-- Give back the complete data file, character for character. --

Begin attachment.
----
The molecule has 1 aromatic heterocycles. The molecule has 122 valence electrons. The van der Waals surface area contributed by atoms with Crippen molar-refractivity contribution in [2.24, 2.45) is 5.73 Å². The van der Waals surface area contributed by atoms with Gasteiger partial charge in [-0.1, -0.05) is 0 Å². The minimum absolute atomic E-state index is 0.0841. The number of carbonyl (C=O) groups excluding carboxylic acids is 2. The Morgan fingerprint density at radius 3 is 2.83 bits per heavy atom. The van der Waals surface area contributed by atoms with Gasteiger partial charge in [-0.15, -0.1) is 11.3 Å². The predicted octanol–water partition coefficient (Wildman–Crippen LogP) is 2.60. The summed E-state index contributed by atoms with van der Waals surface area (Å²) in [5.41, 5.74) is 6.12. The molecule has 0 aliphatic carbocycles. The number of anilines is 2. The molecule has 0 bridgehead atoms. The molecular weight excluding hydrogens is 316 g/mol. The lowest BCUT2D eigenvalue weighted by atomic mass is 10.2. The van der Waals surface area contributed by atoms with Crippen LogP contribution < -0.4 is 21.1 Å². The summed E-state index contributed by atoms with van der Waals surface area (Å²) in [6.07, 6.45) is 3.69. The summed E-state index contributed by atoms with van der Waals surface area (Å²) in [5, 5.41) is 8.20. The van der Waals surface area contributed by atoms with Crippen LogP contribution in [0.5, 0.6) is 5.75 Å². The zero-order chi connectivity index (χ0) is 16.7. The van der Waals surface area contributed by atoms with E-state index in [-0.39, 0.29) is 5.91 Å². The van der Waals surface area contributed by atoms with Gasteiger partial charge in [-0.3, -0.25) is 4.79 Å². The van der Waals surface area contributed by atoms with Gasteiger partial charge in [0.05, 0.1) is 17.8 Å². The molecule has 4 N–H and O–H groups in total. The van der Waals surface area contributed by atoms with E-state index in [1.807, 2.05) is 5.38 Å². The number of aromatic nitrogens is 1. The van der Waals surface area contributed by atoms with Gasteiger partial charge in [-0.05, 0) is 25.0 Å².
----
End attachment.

The molecule has 1 aromatic heterocycles. The molecule has 122 valence electrons. The van der Waals surface area contributed by atoms with Crippen molar-refractivity contribution in [2.24, 2.45) is 5.73 Å². The van der Waals surface area contributed by atoms with Gasteiger partial charge in [-0.1, -0.05) is 0 Å². The minimum absolute atomic E-state index is 0.0841. The number of carbonyl (C=O) groups excluding carboxylic acids is 2. The Morgan fingerprint density at radius 3 is 2.83 bits per heavy atom. The van der Waals surface area contributed by atoms with Gasteiger partial charge in [-0.15, -0.1) is 11.3 Å². The predicted octanol–water partition coefficient (Wildman–Crippen LogP) is 2.60. The summed E-state index contributed by atoms with van der Waals surface area (Å²) in [5.41, 5.74) is 6.12. The molecule has 0 aliphatic carbocycles. The number of anilines is 2. The molecule has 0 bridgehead atoms. The molecular weight excluding hydrogens is 316 g/mol. The lowest BCUT2D eigenvalue weighted by atomic mass is 10.2. The van der Waals surface area contributed by atoms with Crippen LogP contribution < -0.4 is 21.1 Å². The summed E-state index contributed by atoms with van der Waals surface area (Å²) in [6.07, 6.45) is 3.69. The summed E-state index contributed by atoms with van der Waals surface area (Å²) in [5, 5.41) is 8.20. The van der Waals surface area contributed by atoms with Crippen LogP contribution in [0.5, 0.6) is 5.75 Å². The zero-order chi connectivity index (χ0) is 16.7. The van der Waals surface area contributed by atoms with E-state index in [-0.39, 0.29) is 5.91 Å². The van der Waals surface area contributed by atoms with Gasteiger partial charge in [-0.3, -0.25) is 4.79 Å². The van der Waals surface area contributed by atoms with Gasteiger partial charge in [0.05, 0.1) is 17.8 Å². The molecule has 4 N–H and O–H groups in total. The van der Waals surface area contributed by atoms with E-state index in [1.807, 2.05) is 5.38 Å². The number of aromatic nitrogens is 1. The van der Waals surface area contributed by atoms with Gasteiger partial charge in [-0.05, 0) is 25.0 Å².